semi-conductors, it decreases

with temperature.

Cross

section

al area

Lengt

h of

wire

Factors

affecting

resistance.

Temperatur

e

Factors

affectin

g

resistan

ce

Materi

al

increases with temperature. For

semi-conductors, it decreases

with temperature.

When a current flows through a wire,

resistance causes a heating effect.

This principle is used in heating

elements and in filament light bulbs.

Cross

section

al area

Factors

affecting

resistance.

increases with temperature. For

semi-conductors, it decreases

with temperature.

When a current flows through a wire,

resistance causes a heating effect.

This principle is used in heating

elements and in filament light bulbs.

atoms as they pass

through conductors,

losing energy. The atoms

vibrate more, causing a

heating effect

Temperatur

e

Factors

affecting

resistance.

Lengt

h of

wire

Factors

affectin

g

resistan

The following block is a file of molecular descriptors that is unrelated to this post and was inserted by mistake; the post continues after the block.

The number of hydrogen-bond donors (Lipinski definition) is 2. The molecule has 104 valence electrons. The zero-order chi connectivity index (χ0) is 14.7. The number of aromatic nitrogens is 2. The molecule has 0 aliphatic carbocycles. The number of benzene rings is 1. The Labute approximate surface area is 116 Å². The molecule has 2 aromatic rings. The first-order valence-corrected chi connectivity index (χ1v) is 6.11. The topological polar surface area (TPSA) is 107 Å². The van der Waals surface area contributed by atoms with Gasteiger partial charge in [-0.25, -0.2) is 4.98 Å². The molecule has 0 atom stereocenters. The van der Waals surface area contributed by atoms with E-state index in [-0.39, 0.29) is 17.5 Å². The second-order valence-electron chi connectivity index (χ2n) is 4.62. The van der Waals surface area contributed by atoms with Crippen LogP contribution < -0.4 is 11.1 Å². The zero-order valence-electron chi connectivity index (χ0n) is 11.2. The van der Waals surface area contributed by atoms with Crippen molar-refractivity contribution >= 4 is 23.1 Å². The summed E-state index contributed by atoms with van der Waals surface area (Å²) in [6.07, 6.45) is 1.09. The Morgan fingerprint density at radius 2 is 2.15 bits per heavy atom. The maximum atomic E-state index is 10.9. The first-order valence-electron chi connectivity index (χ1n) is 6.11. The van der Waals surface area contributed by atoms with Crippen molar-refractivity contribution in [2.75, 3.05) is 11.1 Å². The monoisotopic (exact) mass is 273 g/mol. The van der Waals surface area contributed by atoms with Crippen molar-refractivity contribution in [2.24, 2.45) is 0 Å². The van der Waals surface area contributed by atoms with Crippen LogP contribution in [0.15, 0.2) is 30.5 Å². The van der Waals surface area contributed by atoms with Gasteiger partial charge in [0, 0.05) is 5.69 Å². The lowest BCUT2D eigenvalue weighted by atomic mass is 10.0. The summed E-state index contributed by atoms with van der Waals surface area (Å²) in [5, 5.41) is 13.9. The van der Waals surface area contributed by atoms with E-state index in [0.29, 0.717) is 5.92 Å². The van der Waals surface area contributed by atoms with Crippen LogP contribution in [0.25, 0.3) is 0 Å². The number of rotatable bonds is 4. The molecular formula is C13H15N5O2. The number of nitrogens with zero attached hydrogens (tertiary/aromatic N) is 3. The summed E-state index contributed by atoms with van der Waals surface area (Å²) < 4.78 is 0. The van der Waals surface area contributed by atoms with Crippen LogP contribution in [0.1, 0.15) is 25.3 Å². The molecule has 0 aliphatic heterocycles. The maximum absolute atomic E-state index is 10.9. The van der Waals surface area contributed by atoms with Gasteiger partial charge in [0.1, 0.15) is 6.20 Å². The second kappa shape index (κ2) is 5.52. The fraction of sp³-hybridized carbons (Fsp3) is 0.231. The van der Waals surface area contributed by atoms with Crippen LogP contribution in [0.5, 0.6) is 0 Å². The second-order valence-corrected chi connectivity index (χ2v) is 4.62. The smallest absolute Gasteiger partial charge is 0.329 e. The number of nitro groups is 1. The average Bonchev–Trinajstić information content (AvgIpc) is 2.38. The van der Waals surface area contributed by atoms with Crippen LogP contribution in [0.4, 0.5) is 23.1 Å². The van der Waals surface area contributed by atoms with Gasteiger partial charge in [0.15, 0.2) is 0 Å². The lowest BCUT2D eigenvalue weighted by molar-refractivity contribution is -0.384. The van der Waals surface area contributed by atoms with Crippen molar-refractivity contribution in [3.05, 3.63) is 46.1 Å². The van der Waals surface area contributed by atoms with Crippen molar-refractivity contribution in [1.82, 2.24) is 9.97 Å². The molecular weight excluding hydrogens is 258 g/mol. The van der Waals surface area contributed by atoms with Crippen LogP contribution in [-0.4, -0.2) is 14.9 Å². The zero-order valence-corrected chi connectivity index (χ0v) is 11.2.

ce

Cross

section

al area

Materi

al

A

B

Wires A and B have the same crosssectional area and are at the same

temperature. Wire B is twice as

long as wire A, and has twice the

resistance.

Factors

affecting

resistance.

Wires A and B have the same crosssectional area and are at the same

temperature. Wire B is twice as

long as wire A, and has twice the

resistance.

A

B

Resistance

length

Temperatur

e

Factors

affecting

resistance.

Cross

section

al area

Factors

affectin

g

resistan

ce

Lengt

h of

wire

Materi

al

and are at the same temperature.

Wire B is twice the cross-sectional

area of A, and has half the

resistance.

Factors

affecting

resistance.

and are at the same temperature.

Wire B is twice the cross-sectional

area of A, and has half the

resistance.

Resistance

1

area

(area = cross-sectional

area)

Temperatur

e

Factors

affecting

resistance.

Materi

al

Factors

affectin

g

resistan

ce

Cross

section

al area

resistance for a given length. For

example a 10cm length of nichrome

has a much higher resistance than

copper of the same length and

cross-sectional area. Nichrome is

said to have a higher resistivity.

Lengt

h of

wire

Temperatur

e

Factors

affecting

resistance.

Materi

al

Factors

affectin

g

resistan

ce

Lengt

h of

wire

Cross

section

al area

resistance for a given length. For

example a 10cm length of nichrome

has a much higher resistance than